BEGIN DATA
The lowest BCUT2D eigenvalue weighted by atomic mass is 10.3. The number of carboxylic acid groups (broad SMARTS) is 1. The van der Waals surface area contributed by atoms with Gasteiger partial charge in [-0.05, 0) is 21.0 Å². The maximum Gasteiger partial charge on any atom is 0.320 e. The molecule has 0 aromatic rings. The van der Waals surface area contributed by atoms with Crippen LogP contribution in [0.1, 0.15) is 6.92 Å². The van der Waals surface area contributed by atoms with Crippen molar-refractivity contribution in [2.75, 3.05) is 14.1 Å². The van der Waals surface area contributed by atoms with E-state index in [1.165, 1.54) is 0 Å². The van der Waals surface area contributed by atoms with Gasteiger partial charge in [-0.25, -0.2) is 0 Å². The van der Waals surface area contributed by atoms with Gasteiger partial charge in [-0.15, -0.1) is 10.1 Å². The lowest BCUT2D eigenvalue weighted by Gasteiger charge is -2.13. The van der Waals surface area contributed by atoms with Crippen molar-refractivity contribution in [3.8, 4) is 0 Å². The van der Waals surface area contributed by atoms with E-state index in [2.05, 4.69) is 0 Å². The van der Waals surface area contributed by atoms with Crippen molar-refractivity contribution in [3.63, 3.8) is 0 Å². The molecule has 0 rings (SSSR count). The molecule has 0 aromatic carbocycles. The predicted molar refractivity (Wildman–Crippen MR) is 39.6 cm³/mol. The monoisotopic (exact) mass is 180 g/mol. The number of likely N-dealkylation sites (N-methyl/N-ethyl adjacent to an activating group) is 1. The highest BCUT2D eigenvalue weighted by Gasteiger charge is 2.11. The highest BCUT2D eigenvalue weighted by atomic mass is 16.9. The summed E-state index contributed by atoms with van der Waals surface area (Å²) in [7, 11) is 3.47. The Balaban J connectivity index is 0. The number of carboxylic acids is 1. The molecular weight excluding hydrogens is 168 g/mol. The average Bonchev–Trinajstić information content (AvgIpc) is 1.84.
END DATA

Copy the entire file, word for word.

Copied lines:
The lowest BCUT2D eigenvalue weighted by atomic mass is 10.3. The number of carboxylic acid groups (broad SMARTS) is 1. The van der Waals surface area contributed by atoms with Gasteiger partial charge in [-0.05, 0) is 21.0 Å². The maximum Gasteiger partial charge on any atom is 0.320 e. The molecule has 0 aromatic rings. The van der Waals surface area contributed by atoms with Crippen LogP contribution in [0.1, 0.15) is 6.92 Å². The van der Waals surface area contributed by atoms with Crippen molar-refractivity contribution in [2.75, 3.05) is 14.1 Å². The van der Waals surface area contributed by atoms with E-state index in [1.165, 1.54) is 0 Å². The van der Waals surface area contributed by atoms with Gasteiger partial charge in [-0.25, -0.2) is 0 Å². The van der Waals surface area contributed by atoms with Gasteiger partial charge in [-0.15, -0.1) is 10.1 Å². The lowest BCUT2D eigenvalue weighted by Gasteiger charge is -2.13. The van der Waals surface area contributed by atoms with Crippen molar-refractivity contribution in [3.8, 4) is 0 Å². The van der Waals surface area contributed by atoms with E-state index in [2.05, 4.69) is 0 Å². The van der Waals surface area contributed by atoms with Crippen molar-refractivity contribution in [3.63, 3.8) is 0 Å². The molecule has 0 rings (SSSR count). The molecule has 0 aromatic carbocycles. The predicted molar refractivity (Wildman–Crippen MR) is 39.6 cm³/mol. The monoisotopic (exact) mass is 180 g/mol. The number of likely N-dealkylation sites (N-methyl/N-ethyl adjacent to an activating group) is 1. The highest BCUT2D eigenvalue weighted by Gasteiger charge is 2.11. The highest BCUT2D eigenvalue weighted by atomic mass is 16.9. The summed E-state index contributed by atoms with van der Waals surface area (Å²) in [7, 11) is 3.47. The Balaban J connectivity index is 0. The number of carboxylic acids is 1. The molecular weight excluding hydrogens is 168 g/mol. The average Bonchev–Trinajstić information content (AvgIpc) is 1.84.